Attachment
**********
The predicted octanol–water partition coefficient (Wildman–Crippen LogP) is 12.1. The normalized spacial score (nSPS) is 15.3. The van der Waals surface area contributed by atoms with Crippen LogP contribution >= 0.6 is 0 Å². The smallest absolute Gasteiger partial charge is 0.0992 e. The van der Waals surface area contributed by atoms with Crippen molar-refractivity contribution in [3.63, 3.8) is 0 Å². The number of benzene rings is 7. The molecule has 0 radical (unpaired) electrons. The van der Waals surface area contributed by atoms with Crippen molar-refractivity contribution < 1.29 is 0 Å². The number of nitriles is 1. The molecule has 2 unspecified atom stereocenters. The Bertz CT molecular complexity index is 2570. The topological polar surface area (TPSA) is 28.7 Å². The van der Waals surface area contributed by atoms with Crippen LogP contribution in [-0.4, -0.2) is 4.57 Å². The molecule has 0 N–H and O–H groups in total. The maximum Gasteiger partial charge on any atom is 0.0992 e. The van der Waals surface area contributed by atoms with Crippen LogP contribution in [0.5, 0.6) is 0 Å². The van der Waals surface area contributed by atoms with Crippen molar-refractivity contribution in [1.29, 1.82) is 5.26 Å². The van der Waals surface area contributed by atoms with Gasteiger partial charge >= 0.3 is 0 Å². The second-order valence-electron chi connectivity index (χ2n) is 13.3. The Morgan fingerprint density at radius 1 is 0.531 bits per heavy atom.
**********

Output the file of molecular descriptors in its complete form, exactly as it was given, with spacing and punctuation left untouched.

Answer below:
The predicted octanol–water partition coefficient (Wildman–Crippen LogP) is 12.1. The normalized spacial score (nSPS) is 15.3. The van der Waals surface area contributed by atoms with Crippen LogP contribution >= 0.6 is 0 Å². The smallest absolute Gasteiger partial charge is 0.0992 e. The van der Waals surface area contributed by atoms with Crippen molar-refractivity contribution in [3.63, 3.8) is 0 Å². The number of benzene rings is 7. The molecule has 0 radical (unpaired) electrons. The van der Waals surface area contributed by atoms with Crippen molar-refractivity contribution < 1.29 is 0 Å². The number of nitriles is 1. The molecule has 2 unspecified atom stereocenters. The Bertz CT molecular complexity index is 2570. The topological polar surface area (TPSA) is 28.7 Å². The van der Waals surface area contributed by atoms with Crippen LogP contribution in [-0.4, -0.2) is 4.57 Å². The molecule has 0 N–H and O–H groups in total. The maximum Gasteiger partial charge on any atom is 0.0992 e. The van der Waals surface area contributed by atoms with Crippen LogP contribution in [0.5, 0.6) is 0 Å². The van der Waals surface area contributed by atoms with Crippen molar-refractivity contribution in [1.29, 1.82) is 5.26 Å². The van der Waals surface area contributed by atoms with Gasteiger partial charge >= 0.3 is 0 Å². The second-order valence-electron chi connectivity index (χ2n) is 13.3. The Morgan fingerprint density at radius 1 is 0.531 bits per heavy atom.